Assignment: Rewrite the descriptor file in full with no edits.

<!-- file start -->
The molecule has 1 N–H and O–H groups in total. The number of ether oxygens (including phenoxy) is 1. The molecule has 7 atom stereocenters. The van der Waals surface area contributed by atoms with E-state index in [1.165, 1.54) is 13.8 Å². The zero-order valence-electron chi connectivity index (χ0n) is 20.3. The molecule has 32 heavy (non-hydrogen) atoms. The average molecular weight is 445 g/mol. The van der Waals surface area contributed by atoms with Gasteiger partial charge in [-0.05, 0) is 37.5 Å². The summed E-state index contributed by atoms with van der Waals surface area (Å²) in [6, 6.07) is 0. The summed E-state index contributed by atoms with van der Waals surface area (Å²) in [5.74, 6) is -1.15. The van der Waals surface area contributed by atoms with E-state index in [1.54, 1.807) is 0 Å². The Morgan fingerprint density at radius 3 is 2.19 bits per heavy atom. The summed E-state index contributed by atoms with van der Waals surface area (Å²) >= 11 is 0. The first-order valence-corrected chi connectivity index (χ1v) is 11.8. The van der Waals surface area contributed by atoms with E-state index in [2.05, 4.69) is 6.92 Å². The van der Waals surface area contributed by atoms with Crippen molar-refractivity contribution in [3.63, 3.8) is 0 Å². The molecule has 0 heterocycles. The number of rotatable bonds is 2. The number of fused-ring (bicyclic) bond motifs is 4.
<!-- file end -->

The molecule has 1 N–H and O–H groups in total. The number of ether oxygens (including phenoxy) is 1. The molecule has 7 atom stereocenters. The van der Waals surface area contributed by atoms with E-state index in [1.165, 1.54) is 13.8 Å². The zero-order valence-electron chi connectivity index (χ0n) is 20.3. The molecule has 32 heavy (non-hydrogen) atoms. The average molecular weight is 445 g/mol. The van der Waals surface area contributed by atoms with Gasteiger partial charge in [-0.05, 0) is 37.5 Å². The summed E-state index contributed by atoms with van der Waals surface area (Å²) in [6, 6.07) is 0. The summed E-state index contributed by atoms with van der Waals surface area (Å²) in [5.74, 6) is -1.15. The van der Waals surface area contributed by atoms with E-state index in [1.54, 1.807) is 0 Å². The Morgan fingerprint density at radius 3 is 2.19 bits per heavy atom. The summed E-state index contributed by atoms with van der Waals surface area (Å²) >= 11 is 0. The first-order valence-corrected chi connectivity index (χ1v) is 11.8. The van der Waals surface area contributed by atoms with E-state index in [2.05, 4.69) is 6.92 Å². The van der Waals surface area contributed by atoms with Crippen molar-refractivity contribution in [3.63, 3.8) is 0 Å². The molecule has 0 heterocycles. The number of rotatable bonds is 2. The number of fused-ring (bicyclic) bond motifs is 4.